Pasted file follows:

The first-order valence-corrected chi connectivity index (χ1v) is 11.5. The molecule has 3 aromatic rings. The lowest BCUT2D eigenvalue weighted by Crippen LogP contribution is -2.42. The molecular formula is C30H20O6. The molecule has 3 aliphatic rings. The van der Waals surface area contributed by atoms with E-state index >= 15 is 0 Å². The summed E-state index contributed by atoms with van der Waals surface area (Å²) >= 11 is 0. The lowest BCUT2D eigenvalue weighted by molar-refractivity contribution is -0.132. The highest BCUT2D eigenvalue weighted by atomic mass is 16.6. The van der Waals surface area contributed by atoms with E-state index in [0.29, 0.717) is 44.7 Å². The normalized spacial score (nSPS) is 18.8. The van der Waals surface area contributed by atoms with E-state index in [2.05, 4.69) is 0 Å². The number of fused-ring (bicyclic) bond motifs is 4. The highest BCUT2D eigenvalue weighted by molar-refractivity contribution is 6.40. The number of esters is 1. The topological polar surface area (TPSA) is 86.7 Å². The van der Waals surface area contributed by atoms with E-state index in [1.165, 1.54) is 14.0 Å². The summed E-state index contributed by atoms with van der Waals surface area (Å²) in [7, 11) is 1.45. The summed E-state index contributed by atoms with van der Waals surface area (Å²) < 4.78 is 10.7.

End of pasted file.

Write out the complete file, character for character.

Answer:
The first-order valence-corrected chi connectivity index (χ1v) is 11.5. The molecule has 3 aromatic rings. The lowest BCUT2D eigenvalue weighted by Crippen LogP contribution is -2.42. The molecular formula is C30H20O6. The molecule has 3 aliphatic rings. The van der Waals surface area contributed by atoms with E-state index >= 15 is 0 Å². The summed E-state index contributed by atoms with van der Waals surface area (Å²) >= 11 is 0. The lowest BCUT2D eigenvalue weighted by molar-refractivity contribution is -0.132. The highest BCUT2D eigenvalue weighted by atomic mass is 16.6. The van der Waals surface area contributed by atoms with E-state index in [0.29, 0.717) is 44.7 Å². The normalized spacial score (nSPS) is 18.8. The van der Waals surface area contributed by atoms with E-state index in [2.05, 4.69) is 0 Å². The number of fused-ring (bicyclic) bond motifs is 4. The highest BCUT2D eigenvalue weighted by molar-refractivity contribution is 6.40. The number of esters is 1. The topological polar surface area (TPSA) is 86.7 Å². The van der Waals surface area contributed by atoms with E-state index in [1.165, 1.54) is 14.0 Å². The summed E-state index contributed by atoms with van der Waals surface area (Å²) in [7, 11) is 1.45. The summed E-state index contributed by atoms with van der Waals surface area (Å²) < 4.78 is 10.7.